Previous role/background: Stepped down from position as ExxonMobil’s CEO at end of December 2016, after 41 years with the company, with an estimated net worth of $385 million.

Public position on Russia: Critic turned champion, reportedly.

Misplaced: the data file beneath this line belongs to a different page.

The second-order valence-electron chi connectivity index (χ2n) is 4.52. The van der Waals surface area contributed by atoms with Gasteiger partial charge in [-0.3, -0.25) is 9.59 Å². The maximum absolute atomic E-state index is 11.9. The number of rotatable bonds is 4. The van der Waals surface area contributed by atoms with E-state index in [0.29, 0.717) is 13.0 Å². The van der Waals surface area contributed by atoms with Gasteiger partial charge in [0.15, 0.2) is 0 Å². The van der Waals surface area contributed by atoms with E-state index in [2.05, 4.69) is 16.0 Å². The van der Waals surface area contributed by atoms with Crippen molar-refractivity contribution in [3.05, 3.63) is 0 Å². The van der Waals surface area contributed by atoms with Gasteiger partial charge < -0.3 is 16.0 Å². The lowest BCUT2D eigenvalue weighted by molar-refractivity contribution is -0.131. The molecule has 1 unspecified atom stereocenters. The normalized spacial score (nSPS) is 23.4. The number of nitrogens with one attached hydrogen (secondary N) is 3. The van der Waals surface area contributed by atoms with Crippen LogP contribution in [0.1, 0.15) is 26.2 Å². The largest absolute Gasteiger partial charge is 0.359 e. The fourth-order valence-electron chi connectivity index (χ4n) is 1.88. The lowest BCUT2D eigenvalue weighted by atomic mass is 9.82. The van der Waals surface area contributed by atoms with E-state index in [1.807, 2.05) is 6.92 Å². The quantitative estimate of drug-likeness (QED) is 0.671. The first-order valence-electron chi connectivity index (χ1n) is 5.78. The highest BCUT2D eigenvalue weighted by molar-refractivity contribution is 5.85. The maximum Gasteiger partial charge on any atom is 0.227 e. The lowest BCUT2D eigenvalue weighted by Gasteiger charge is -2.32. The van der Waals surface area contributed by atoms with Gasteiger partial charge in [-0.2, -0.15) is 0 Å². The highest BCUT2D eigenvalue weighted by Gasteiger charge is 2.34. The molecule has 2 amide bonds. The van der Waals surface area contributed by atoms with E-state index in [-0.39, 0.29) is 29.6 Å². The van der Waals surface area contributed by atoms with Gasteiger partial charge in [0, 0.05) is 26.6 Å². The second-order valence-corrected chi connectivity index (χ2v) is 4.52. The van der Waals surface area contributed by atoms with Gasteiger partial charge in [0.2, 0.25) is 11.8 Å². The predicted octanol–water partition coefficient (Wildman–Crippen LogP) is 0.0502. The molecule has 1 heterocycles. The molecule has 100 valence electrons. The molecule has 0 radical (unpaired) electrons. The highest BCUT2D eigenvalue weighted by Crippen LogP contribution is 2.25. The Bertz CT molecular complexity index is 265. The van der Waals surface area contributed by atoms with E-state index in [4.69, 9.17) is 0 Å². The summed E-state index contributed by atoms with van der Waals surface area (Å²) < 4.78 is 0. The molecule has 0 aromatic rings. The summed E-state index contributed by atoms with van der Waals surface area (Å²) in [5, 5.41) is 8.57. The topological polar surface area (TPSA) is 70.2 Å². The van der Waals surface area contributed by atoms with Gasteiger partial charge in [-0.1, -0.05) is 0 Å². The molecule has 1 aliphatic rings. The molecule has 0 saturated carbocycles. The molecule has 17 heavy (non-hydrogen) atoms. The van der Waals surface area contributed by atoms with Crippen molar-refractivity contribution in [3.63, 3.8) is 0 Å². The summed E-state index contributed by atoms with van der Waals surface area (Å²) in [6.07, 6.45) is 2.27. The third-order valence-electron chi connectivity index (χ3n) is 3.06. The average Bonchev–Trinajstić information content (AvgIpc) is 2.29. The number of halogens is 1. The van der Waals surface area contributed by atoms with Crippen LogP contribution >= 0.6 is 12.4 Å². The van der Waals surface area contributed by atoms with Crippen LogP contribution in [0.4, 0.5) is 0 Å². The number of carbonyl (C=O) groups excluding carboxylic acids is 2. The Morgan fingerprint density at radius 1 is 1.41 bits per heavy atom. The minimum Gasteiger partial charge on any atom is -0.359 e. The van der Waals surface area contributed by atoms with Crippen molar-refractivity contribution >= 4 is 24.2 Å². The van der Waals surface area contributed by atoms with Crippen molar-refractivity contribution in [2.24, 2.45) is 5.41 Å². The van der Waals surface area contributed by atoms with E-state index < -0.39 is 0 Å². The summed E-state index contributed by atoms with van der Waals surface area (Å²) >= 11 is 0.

Russia connections/comments: Tillerson has nearly 20 years’ experience working on energy projects in Russia. In 1998 he became responsible for Exxon’s holdings there as vice president of Exxon Ventures (CIS) Inc. and a top official of Exxon Neftegas Limited, a subsidiary registered in the Bahamas. According to recent reporting by the New York Times, Tillerson’s public attitude toward Russia changed dramatically between about 2008 and 2011, shifting from skepticism and criticism to praise and bonhomie, including what he himself has publicly described as “a very close relationship” with Russian President Vladimir Putin. The newspaper attributed the change to his realization “that the key to success in Russia, a country deeply important to Exxon’s future, lay in establishing personal relationships with Mr. Putin and his friend and confidant, Igor Sechin, the powerful head of Rosneft,” Russia’s state-controlled oil giant. In 2011, under Tillerson’s leadership, ExxonMobil clinched a multi-billion-dollar “strategic cooperation agreement” with Rosneft, including plans to explore for oil in the Arctic. In 2013 Putin awarded Tillerson Russia’s Order of Friendship, the highest state honor possible for a foreigner, for what the Kremlin called his “big contribution to developing cooperation in the energy sector.” The following year the deal was effectively mothballed because of U.S. sanctions imposed on Moscow for its actions in Ukraine. Speaking at ExxonMobil’s 2014 shareholder meeting, Tillerson questioned the effectiveness of sanctions in general and warned that they can cause “very broad collateral damage.” In June 2016 he showed up at Putin’s so-called Russian Davos economic forum despite the U.S. State Department’s explicit recommendation that Americans not attend. Trump’s pick of Tillerson won praise from at least three pro-Kremlin Russian officials, with one of them calling him “some kind of Christmas gift from the American people to the Russian people.” Tillerson’s relationship with Russia and Putin personally is likely to be a matter of close scrutiny during his confirmation hearings. In meetings with senators ahead of the hearings he reportedly tried to “to project a clear-eyed and tough message about how he views Vladimir Putin’s Russia, without committing to any specific policies the Trump administration might pursue.”